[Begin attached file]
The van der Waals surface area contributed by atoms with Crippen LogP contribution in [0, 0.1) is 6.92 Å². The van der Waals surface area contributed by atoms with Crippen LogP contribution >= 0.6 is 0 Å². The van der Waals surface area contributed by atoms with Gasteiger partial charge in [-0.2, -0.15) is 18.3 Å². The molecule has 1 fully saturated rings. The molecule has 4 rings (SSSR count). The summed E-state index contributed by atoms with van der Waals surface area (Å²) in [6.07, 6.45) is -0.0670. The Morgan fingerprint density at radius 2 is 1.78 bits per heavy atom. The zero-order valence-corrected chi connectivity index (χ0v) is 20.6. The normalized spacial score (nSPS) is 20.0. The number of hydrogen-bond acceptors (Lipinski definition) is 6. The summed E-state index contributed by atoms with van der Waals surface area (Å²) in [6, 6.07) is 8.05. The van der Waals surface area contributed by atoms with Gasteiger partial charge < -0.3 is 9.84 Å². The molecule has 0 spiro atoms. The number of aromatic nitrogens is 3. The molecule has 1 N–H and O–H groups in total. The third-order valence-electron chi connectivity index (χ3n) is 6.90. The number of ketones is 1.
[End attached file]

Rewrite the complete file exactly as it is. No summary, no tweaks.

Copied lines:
The van der Waals surface area contributed by atoms with Crippen LogP contribution in [0, 0.1) is 6.92 Å². The van der Waals surface area contributed by atoms with Crippen LogP contribution >= 0.6 is 0 Å². The van der Waals surface area contributed by atoms with Gasteiger partial charge in [-0.2, -0.15) is 18.3 Å². The molecule has 1 fully saturated rings. The molecule has 4 rings (SSSR count). The summed E-state index contributed by atoms with van der Waals surface area (Å²) in [6.07, 6.45) is -0.0670. The Morgan fingerprint density at radius 2 is 1.78 bits per heavy atom. The zero-order valence-corrected chi connectivity index (χ0v) is 20.6. The normalized spacial score (nSPS) is 20.0. The number of hydrogen-bond acceptors (Lipinski definition) is 6. The summed E-state index contributed by atoms with van der Waals surface area (Å²) in [6, 6.07) is 8.05. The van der Waals surface area contributed by atoms with Gasteiger partial charge < -0.3 is 9.84 Å². The molecule has 0 spiro atoms. The number of aromatic nitrogens is 3. The molecule has 1 N–H and O–H groups in total. The third-order valence-electron chi connectivity index (χ3n) is 6.90. The number of ketones is 1.